Film Review: The Perks of Being a Wallflower
If there is one thing for certain, there’s nothing quite as profound in your teenage years as losing your Rocky Horror virginity. And then there’s high school, which can be a pickle for sure, especially if you simply don’t fit in. In fact, it’s alienation that The Perks of Being a Wallflower ironically delivers very little of. Logan Lerman’s Charlie, a bookworm with a penchant for The Smiths and F. Scott Fitzgerald, is often ridiculed so viciously that you wonder why anyone as interesting or enigmatic as him would be treated as such. Furthermore, wouldn’t a more fascinating insight into an outsider consider the mindset of someone so lonely that even bullies don’t go near him? But, that’s another movie. For the moment, credit must be given to a tale of teen soul-searching with a big beating heart.
Perks, in the meantime deals its doses of angst, parties and teenage compassion in broad strokes, one after the other. Whereas John Hughes kept Pretty In Pink simple with a love triangle between a have-not Duckie and the rich-kid Blaine for affections of misfit Andie. Perks gives us off-screen suicide, domestic abuse, a secret gay love affair, buried childhood trauma and a character revelation that tonally lurches the story off the rails. A diary the story as a whole may be, some of these caveats tend to bog down the story in fine details. The devil can’t be far away.
The casting for the most part can’t be faulted, characterisation can be. Ezra Miller is a talent capable of scaring the bejesus out of you and here he delivers warmth and camaraderie. It’s a shame then that he is playing stock ‘tragic homosexual sidekick #32’. A loud and (ostensibly closeted) flamboyant bosom-buddy churning out racy dating advice and announcing his Secret Santa got him a Harvey Milk biography, stereotyping still lingers in the broad strokes. Logan Lerman may not be as commanding as Miller, but he gets your attention for sure, although even as a nebbish young-un’ his swagger seems out of step with the role. All attention of course is on Emma Watson, what is there to say? She doesn’t carry the movie, she hits a home run. Combining a humane charm and that familiar hometown aura that you remember from all best friends. On that note, it’s familiarity that is the trump card being played here.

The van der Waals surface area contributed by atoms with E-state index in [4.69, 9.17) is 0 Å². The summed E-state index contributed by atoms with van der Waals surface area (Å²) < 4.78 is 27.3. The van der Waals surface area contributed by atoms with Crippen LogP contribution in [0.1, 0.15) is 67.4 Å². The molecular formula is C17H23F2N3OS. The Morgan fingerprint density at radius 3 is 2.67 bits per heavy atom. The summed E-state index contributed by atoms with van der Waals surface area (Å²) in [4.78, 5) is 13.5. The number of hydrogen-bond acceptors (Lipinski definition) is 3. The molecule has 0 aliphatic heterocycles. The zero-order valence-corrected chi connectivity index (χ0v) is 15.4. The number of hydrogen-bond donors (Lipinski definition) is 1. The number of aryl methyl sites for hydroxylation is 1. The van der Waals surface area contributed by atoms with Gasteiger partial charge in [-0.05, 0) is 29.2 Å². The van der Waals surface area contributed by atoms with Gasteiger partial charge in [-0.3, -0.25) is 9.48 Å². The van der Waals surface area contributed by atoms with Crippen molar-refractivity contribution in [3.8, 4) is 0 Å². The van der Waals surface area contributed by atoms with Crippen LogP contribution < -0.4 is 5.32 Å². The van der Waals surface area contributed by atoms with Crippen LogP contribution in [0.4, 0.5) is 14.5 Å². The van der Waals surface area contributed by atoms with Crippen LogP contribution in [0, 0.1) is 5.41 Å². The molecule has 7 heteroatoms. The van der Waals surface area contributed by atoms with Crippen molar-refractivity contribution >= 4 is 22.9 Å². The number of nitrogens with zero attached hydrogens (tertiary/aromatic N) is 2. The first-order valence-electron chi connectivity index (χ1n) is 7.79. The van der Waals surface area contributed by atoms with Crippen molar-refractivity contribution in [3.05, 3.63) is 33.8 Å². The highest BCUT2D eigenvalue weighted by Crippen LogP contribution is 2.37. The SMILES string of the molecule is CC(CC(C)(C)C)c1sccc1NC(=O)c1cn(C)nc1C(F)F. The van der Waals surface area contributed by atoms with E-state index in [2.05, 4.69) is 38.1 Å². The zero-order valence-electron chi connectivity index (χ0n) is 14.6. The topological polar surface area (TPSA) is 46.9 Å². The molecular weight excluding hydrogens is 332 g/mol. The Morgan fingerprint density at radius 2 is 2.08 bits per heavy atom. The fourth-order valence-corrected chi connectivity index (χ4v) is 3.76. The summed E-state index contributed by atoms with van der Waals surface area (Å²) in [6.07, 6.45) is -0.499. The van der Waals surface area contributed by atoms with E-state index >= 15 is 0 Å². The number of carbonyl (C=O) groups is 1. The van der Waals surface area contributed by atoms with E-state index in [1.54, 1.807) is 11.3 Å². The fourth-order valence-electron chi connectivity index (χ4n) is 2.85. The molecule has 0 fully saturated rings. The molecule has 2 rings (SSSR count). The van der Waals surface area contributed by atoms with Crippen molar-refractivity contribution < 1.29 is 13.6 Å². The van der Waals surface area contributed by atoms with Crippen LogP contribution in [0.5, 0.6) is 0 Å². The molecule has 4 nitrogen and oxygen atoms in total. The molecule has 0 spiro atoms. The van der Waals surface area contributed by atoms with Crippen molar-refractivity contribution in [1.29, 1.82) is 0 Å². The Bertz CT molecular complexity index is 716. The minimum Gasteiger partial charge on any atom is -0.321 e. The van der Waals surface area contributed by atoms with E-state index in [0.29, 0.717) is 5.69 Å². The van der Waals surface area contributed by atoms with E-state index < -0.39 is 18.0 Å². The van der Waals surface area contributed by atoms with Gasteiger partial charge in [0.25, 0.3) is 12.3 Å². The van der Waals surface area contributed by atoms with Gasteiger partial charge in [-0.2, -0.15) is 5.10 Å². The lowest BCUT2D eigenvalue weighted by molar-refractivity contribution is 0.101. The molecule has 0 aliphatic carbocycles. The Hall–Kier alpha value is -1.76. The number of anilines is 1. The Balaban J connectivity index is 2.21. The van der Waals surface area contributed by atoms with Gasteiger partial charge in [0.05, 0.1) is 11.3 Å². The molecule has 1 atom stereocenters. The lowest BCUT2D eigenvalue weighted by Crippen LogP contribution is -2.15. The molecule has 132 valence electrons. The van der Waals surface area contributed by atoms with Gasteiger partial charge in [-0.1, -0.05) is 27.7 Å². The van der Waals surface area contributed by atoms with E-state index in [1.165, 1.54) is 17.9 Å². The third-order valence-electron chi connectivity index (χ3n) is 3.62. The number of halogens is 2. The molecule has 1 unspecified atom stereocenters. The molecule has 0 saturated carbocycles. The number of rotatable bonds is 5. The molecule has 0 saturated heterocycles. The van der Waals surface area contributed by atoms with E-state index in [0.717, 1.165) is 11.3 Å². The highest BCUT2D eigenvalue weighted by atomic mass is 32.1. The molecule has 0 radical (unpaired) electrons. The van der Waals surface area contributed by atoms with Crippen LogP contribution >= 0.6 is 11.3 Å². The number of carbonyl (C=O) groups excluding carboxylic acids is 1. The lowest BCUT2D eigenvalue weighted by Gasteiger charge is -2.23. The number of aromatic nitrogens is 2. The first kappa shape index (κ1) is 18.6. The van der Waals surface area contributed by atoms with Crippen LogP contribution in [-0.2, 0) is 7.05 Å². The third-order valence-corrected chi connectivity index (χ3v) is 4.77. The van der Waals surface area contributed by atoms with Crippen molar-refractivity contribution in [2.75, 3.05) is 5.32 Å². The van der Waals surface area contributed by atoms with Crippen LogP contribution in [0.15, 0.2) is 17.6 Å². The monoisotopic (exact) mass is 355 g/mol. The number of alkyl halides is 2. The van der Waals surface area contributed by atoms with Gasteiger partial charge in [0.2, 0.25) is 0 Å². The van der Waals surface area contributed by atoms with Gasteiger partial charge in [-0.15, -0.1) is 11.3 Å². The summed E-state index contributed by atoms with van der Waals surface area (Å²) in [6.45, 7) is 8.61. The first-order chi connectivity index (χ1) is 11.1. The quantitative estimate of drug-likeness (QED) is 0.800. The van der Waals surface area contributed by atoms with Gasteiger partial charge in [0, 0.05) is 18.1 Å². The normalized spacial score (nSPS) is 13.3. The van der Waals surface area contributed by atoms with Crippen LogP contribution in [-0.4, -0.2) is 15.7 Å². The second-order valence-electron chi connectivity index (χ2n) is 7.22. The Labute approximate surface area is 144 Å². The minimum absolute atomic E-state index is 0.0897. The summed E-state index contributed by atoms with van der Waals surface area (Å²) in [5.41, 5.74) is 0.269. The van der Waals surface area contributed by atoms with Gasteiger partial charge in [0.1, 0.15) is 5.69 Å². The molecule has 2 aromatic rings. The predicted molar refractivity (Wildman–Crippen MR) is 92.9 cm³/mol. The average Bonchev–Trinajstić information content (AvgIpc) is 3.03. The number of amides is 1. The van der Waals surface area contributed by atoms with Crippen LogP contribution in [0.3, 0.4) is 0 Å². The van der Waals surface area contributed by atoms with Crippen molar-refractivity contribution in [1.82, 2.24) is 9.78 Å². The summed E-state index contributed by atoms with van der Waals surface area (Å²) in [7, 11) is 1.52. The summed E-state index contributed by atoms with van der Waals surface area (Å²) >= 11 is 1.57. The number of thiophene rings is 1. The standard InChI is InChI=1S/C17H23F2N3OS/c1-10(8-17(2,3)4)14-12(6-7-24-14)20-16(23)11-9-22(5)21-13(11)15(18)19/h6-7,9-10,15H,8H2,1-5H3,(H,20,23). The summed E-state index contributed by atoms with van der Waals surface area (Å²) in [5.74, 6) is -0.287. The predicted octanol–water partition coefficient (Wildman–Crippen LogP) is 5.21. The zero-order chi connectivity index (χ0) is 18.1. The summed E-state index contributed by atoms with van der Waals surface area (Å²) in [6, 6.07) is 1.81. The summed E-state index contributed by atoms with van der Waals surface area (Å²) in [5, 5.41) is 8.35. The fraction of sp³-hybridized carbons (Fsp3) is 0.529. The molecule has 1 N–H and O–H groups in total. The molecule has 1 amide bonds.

In many ways, your perception of high school in the movies is based on your experience of it. But, where there is courage under duress there is heart, and there will be a good time. For a mixed bag it’s something of an accomplishment that Perks is anywhere nears as endearing as it is. Even the groaners (“Welcome to the Island of Lost Toys”) pull the heartstrings and the heavy hitters (“I want to be sure the first person who kisses you, loves you”) leave you a gibbering ruin. But then why does it work, sure there is a heart an’ all, but what do you stand to gain? You’ll find a misty-eyed reflection on the best friends you’ve ever had, a stirring realisation that you are not alone. That people care enough about you to raise a red tumbler, and that is an encouraging thought isn’t it?